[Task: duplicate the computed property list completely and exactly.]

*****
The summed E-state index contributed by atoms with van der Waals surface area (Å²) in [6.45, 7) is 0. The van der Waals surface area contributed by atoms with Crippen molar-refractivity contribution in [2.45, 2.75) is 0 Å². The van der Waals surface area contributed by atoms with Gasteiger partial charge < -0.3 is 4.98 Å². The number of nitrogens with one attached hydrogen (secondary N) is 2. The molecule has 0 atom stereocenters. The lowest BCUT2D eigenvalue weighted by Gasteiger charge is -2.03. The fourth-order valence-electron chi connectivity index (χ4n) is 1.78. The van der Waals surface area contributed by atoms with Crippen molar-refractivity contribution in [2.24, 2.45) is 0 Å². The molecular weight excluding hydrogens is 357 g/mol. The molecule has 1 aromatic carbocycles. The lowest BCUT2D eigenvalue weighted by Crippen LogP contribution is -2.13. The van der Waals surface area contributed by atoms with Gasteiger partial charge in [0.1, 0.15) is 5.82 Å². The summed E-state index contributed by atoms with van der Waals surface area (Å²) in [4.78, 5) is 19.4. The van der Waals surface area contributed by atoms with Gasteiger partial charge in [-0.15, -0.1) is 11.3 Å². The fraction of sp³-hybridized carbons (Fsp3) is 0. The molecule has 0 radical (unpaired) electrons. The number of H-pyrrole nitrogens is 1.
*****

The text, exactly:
The summed E-state index contributed by atoms with van der Waals surface area (Å²) in [6.45, 7) is 0. The van der Waals surface area contributed by atoms with Crippen molar-refractivity contribution in [2.45, 2.75) is 0 Å². The van der Waals surface area contributed by atoms with Gasteiger partial charge < -0.3 is 4.98 Å². The number of nitrogens with one attached hydrogen (secondary N) is 2. The molecule has 0 atom stereocenters. The lowest BCUT2D eigenvalue weighted by Gasteiger charge is -2.03. The fourth-order valence-electron chi connectivity index (χ4n) is 1.78. The van der Waals surface area contributed by atoms with Crippen molar-refractivity contribution in [2.24, 2.45) is 0 Å². The molecular weight excluding hydrogens is 357 g/mol. The molecule has 1 aromatic carbocycles. The lowest BCUT2D eigenvalue weighted by Crippen LogP contribution is -2.13. The van der Waals surface area contributed by atoms with Gasteiger partial charge in [0.1, 0.15) is 5.82 Å². The summed E-state index contributed by atoms with van der Waals surface area (Å²) in [4.78, 5) is 19.4. The van der Waals surface area contributed by atoms with Gasteiger partial charge in [-0.15, -0.1) is 11.3 Å². The fraction of sp³-hybridized carbons (Fsp3) is 0. The molecule has 0 radical (unpaired) electrons. The number of H-pyrrole nitrogens is 1.